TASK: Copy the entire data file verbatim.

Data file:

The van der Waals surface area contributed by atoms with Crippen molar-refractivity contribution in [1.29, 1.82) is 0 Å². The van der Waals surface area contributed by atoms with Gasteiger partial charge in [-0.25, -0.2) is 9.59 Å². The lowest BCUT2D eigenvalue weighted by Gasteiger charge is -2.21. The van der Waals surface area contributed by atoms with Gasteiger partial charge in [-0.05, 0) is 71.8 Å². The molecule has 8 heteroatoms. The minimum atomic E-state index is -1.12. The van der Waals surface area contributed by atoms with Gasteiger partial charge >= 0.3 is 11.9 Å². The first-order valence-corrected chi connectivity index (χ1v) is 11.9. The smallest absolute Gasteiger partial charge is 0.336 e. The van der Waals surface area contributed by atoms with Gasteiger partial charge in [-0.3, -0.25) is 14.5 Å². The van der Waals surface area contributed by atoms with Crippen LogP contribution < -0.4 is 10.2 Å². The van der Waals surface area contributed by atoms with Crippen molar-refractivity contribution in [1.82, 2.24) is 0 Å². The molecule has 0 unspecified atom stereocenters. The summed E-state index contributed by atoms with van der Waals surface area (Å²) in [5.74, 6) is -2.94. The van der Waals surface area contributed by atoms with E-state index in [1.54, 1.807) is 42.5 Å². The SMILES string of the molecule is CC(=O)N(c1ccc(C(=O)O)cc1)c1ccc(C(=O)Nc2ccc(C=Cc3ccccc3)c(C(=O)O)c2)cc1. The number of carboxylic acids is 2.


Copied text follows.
The van der Waals surface area contributed by atoms with Crippen molar-refractivity contribution in [1.29, 1.82) is 0 Å². The van der Waals surface area contributed by atoms with Gasteiger partial charge in [-0.25, -0.2) is 9.59 Å². The lowest BCUT2D eigenvalue weighted by Gasteiger charge is -2.21. The van der Waals surface area contributed by atoms with Gasteiger partial charge in [-0.05, 0) is 71.8 Å². The molecule has 8 heteroatoms. The minimum atomic E-state index is -1.12. The van der Waals surface area contributed by atoms with Gasteiger partial charge >= 0.3 is 11.9 Å². The first-order valence-corrected chi connectivity index (χ1v) is 11.9. The smallest absolute Gasteiger partial charge is 0.336 e. The van der Waals surface area contributed by atoms with Gasteiger partial charge in [-0.3, -0.25) is 14.5 Å². The van der Waals surface area contributed by atoms with Crippen LogP contribution < -0.4 is 10.2 Å². The van der Waals surface area contributed by atoms with Crippen molar-refractivity contribution in [1.82, 2.24) is 0 Å². The molecule has 0 unspecified atom stereocenters. The summed E-state index contributed by atoms with van der Waals surface area (Å²) in [5.74, 6) is -2.94. The van der Waals surface area contributed by atoms with E-state index in [1.54, 1.807) is 42.5 Å². The SMILES string of the molecule is CC(=O)N(c1ccc(C(=O)O)cc1)c1ccc(C(=O)Nc2ccc(C=Cc3ccccc3)c(C(=O)O)c2)cc1. The number of carboxylic acids is 2.